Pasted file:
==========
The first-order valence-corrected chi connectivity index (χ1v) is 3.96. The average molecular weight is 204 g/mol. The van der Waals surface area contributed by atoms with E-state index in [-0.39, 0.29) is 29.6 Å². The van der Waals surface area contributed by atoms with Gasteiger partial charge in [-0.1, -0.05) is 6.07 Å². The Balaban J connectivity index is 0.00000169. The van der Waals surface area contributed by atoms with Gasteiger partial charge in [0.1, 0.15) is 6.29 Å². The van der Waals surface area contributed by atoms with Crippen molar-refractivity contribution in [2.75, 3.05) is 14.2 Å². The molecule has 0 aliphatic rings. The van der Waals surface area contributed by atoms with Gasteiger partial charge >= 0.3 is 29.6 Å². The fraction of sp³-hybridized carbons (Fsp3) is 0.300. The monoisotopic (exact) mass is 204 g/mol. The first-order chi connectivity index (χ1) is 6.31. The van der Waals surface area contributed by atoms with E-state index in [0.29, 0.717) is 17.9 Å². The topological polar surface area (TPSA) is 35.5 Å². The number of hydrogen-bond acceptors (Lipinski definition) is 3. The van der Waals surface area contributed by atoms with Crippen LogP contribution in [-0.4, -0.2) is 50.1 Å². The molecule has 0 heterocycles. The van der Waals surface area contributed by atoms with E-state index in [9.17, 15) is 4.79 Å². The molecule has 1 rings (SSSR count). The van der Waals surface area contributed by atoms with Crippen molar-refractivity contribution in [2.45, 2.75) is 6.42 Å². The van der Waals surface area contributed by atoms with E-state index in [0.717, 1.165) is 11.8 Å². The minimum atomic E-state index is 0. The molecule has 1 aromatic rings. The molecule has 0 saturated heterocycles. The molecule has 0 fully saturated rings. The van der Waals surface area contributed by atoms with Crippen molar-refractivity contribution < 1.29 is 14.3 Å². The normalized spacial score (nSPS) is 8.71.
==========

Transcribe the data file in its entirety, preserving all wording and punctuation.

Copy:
The first-order valence-corrected chi connectivity index (χ1v) is 3.96. The average molecular weight is 204 g/mol. The van der Waals surface area contributed by atoms with E-state index in [-0.39, 0.29) is 29.6 Å². The van der Waals surface area contributed by atoms with Gasteiger partial charge in [-0.1, -0.05) is 6.07 Å². The Balaban J connectivity index is 0.00000169. The van der Waals surface area contributed by atoms with Gasteiger partial charge in [0.1, 0.15) is 6.29 Å². The van der Waals surface area contributed by atoms with Crippen molar-refractivity contribution in [2.75, 3.05) is 14.2 Å². The molecule has 0 aliphatic rings. The van der Waals surface area contributed by atoms with Gasteiger partial charge >= 0.3 is 29.6 Å². The fraction of sp³-hybridized carbons (Fsp3) is 0.300. The monoisotopic (exact) mass is 204 g/mol. The first-order chi connectivity index (χ1) is 6.31. The van der Waals surface area contributed by atoms with E-state index in [0.29, 0.717) is 17.9 Å². The topological polar surface area (TPSA) is 35.5 Å². The number of hydrogen-bond acceptors (Lipinski definition) is 3. The van der Waals surface area contributed by atoms with Crippen LogP contribution in [-0.4, -0.2) is 50.1 Å². The molecule has 0 heterocycles. The van der Waals surface area contributed by atoms with E-state index in [9.17, 15) is 4.79 Å². The molecule has 1 rings (SSSR count). The van der Waals surface area contributed by atoms with Crippen molar-refractivity contribution in [2.45, 2.75) is 6.42 Å². The van der Waals surface area contributed by atoms with E-state index in [0.717, 1.165) is 11.8 Å². The minimum atomic E-state index is 0. The molecule has 1 aromatic rings. The molecule has 0 saturated heterocycles. The molecule has 0 fully saturated rings. The van der Waals surface area contributed by atoms with Crippen molar-refractivity contribution < 1.29 is 14.3 Å². The normalized spacial score (nSPS) is 8.71.